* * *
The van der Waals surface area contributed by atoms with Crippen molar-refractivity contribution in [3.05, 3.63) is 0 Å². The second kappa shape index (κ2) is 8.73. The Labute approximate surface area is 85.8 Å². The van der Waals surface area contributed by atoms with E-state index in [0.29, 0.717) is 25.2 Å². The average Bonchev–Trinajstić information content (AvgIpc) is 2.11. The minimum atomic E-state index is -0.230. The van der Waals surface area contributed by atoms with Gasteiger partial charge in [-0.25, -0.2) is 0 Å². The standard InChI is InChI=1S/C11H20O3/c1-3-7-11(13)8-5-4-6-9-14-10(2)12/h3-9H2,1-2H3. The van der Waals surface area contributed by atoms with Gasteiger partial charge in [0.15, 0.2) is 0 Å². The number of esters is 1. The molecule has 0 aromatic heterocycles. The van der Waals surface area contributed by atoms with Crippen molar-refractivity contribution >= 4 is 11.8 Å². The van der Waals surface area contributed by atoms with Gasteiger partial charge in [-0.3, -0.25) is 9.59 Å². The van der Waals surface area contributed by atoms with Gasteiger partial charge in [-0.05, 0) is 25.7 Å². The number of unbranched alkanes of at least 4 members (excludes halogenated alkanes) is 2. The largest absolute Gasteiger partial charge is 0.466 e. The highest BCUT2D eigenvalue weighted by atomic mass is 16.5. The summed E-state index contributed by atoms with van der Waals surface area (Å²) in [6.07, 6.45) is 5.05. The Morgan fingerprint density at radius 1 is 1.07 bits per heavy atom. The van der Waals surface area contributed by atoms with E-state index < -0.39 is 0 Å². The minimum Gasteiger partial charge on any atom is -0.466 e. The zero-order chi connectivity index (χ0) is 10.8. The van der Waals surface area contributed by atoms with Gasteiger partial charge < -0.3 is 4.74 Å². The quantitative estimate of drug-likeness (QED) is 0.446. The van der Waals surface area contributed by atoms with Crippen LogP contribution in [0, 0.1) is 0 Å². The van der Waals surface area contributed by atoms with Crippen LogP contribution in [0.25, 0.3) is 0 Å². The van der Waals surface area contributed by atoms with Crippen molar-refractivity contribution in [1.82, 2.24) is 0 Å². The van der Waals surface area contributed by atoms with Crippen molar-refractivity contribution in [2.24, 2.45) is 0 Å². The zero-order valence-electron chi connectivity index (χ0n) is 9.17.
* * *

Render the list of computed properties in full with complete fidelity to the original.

The van der Waals surface area contributed by atoms with Crippen molar-refractivity contribution in [3.05, 3.63) is 0 Å². The second kappa shape index (κ2) is 8.73. The Labute approximate surface area is 85.8 Å². The van der Waals surface area contributed by atoms with E-state index in [0.29, 0.717) is 25.2 Å². The average Bonchev–Trinajstić information content (AvgIpc) is 2.11. The minimum atomic E-state index is -0.230. The van der Waals surface area contributed by atoms with Gasteiger partial charge in [-0.25, -0.2) is 0 Å². The standard InChI is InChI=1S/C11H20O3/c1-3-7-11(13)8-5-4-6-9-14-10(2)12/h3-9H2,1-2H3. The van der Waals surface area contributed by atoms with Gasteiger partial charge in [0.15, 0.2) is 0 Å². The number of esters is 1. The molecule has 0 aromatic heterocycles. The van der Waals surface area contributed by atoms with Crippen molar-refractivity contribution >= 4 is 11.8 Å². The van der Waals surface area contributed by atoms with Gasteiger partial charge in [-0.3, -0.25) is 9.59 Å². The van der Waals surface area contributed by atoms with Gasteiger partial charge in [-0.05, 0) is 25.7 Å². The number of unbranched alkanes of at least 4 members (excludes halogenated alkanes) is 2. The largest absolute Gasteiger partial charge is 0.466 e. The highest BCUT2D eigenvalue weighted by atomic mass is 16.5. The summed E-state index contributed by atoms with van der Waals surface area (Å²) in [6.07, 6.45) is 5.05. The Morgan fingerprint density at radius 1 is 1.07 bits per heavy atom. The van der Waals surface area contributed by atoms with E-state index < -0.39 is 0 Å². The minimum Gasteiger partial charge on any atom is -0.466 e. The zero-order chi connectivity index (χ0) is 10.8. The van der Waals surface area contributed by atoms with Gasteiger partial charge < -0.3 is 4.74 Å². The quantitative estimate of drug-likeness (QED) is 0.446. The van der Waals surface area contributed by atoms with Crippen LogP contribution in [0, 0.1) is 0 Å². The van der Waals surface area contributed by atoms with Crippen LogP contribution in [0.25, 0.3) is 0 Å². The van der Waals surface area contributed by atoms with Crippen molar-refractivity contribution in [1.82, 2.24) is 0 Å². The van der Waals surface area contributed by atoms with Crippen molar-refractivity contribution in [2.24, 2.45) is 0 Å². The zero-order valence-electron chi connectivity index (χ0n) is 9.17.